We started with creating a ladder logic program to spin the motor. Then, we disassembled the compiled ladder logic to identify the call to MC_MoveRelative. Next, we modified the Velocity argument from 40 degrees per second to 18000 degrees per second, the maximum motor speed.

View the video of the testing results in the DEF CON presentation above – BADOMEN Max Velocity, time stamp: 28:09.

BADOMEN – Safety Controller Testing

One of the more worrisome aspects of BADOMEN’s targeting of NX/NJ series Omron controllers is that they are also used to communicate with an Omron safety controller, SL3300. That means that BADOMEN might have the potential to manipulate a safety controller, similar to the TRISIS attack.

From the beginning, when configuring the SL3300, it was clear from the UI that safety programming was a different process. In particular, transferring logic required separate DEBUG modes and Safety validation. We saw no references to these modes in the BADOMEN malware. Capturing a packet capture (PCAP) clarified the issue.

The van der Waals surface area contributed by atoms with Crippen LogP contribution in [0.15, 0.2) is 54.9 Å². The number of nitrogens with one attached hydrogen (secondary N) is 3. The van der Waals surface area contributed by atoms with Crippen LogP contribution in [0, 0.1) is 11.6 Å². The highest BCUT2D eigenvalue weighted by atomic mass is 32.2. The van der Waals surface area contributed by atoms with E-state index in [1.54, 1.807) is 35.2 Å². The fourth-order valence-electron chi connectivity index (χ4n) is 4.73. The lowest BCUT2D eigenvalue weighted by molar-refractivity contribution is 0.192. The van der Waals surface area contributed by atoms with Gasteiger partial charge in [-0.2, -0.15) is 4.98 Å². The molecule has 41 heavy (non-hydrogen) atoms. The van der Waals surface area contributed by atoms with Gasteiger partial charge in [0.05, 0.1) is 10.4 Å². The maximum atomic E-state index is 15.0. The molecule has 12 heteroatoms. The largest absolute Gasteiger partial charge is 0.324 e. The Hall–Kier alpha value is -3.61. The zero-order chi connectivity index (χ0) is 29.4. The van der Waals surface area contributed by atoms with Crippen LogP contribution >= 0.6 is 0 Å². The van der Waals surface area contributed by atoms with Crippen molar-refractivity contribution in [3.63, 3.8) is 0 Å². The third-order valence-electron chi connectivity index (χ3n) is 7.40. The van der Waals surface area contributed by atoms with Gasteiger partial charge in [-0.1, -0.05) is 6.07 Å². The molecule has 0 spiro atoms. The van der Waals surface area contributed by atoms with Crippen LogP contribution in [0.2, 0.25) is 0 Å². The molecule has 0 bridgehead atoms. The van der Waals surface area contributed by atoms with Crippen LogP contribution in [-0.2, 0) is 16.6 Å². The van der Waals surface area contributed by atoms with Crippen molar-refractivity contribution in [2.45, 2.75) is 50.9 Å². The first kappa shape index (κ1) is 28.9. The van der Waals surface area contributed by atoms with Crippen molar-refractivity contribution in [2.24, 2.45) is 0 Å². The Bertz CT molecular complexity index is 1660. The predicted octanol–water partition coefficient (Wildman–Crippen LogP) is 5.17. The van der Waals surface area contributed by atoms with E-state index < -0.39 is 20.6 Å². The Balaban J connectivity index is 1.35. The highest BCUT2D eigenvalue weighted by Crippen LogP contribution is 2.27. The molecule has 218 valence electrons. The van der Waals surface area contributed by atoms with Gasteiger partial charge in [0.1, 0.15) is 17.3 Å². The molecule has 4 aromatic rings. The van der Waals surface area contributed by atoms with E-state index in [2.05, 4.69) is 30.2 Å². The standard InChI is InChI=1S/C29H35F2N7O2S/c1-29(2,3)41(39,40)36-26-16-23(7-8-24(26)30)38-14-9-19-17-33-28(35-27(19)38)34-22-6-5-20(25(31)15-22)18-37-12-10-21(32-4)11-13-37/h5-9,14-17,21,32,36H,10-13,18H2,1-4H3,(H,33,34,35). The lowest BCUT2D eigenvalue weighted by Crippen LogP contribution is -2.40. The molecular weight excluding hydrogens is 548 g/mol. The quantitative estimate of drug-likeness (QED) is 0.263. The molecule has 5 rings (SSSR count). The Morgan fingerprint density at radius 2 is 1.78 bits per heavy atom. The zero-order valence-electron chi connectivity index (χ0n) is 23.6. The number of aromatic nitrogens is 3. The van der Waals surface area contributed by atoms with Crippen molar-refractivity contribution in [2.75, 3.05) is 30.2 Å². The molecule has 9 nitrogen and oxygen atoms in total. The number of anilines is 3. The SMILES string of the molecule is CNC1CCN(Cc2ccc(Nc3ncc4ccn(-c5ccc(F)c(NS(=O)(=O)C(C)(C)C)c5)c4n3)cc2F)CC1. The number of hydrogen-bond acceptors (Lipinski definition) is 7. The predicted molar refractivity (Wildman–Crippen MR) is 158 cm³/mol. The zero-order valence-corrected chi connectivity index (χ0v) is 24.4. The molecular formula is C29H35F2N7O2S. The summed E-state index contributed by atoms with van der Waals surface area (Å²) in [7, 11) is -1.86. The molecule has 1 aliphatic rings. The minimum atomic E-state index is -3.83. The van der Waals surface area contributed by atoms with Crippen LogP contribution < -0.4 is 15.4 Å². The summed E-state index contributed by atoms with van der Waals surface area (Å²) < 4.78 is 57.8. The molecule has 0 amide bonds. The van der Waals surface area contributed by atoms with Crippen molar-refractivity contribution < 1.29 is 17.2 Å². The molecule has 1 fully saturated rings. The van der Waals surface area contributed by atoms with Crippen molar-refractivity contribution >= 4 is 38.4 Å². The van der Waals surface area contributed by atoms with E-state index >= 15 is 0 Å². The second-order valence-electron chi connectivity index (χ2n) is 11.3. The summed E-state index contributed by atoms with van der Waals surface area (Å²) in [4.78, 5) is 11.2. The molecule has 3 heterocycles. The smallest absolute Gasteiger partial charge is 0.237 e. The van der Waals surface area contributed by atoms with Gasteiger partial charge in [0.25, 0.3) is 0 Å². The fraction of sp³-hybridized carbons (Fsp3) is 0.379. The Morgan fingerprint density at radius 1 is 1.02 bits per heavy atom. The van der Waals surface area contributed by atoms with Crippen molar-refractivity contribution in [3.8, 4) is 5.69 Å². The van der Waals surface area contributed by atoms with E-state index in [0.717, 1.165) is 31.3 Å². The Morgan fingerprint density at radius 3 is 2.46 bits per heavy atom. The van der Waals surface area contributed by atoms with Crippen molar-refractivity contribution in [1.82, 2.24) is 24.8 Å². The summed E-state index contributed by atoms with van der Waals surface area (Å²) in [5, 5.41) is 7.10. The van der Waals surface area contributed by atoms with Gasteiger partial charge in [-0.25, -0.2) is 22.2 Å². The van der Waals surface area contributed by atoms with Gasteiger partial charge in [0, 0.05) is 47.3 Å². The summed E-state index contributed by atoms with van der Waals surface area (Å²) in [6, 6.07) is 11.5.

We realized that transferring safety logic occurs over a new CGI endpoint, “nxbus.fcgi,” with a different function (and probably protocol) than we had seen before. BADOMEN does not support this endpoint.

While this is good news, for now, building support for this endpoint is a likely next step in development for BADOMEN, as safety controllers are a common part of ICS processes. Take the previous servo attack as an example. In the real world, a safety system would monitor the servo for over spinning and excessive vibration. So, conducting that kind of attack in an actual process would require disabling or changing the logic on the corresponding safety controller.

In Conclusion

PIPEDREAM is an existential threat to the ICS community. This toolset is likely being actively developed and financed. It is already capable of disruption across industries, including CRASHOVERRIDE-style disruption, pipeline disruption, and servo manipulation. We’ve confirmed that PIPEDREAM, with little development effort, can target devices speaking the ubiquitous CODESYSv3 and OPC UA protocols. It can manipulate servos in the 1S-Series of Omron Servo drives. While it cannot target Omron Safety Controllers, this is undoubtedly the next step in its development. We’ve confirmed that the toolkit can achieve logic corruption and manipulation on CODESYSv3 and Omron devices.

Essentially, our runtime testing has confirmed the results of our initial analysis and, if anything, proves that this toolset is more threatening than we initially thought. However, it appears that the mitigation guidance we released in April 2022 still applies, and we recommend that site owners and operators implement these mitigations where applicable.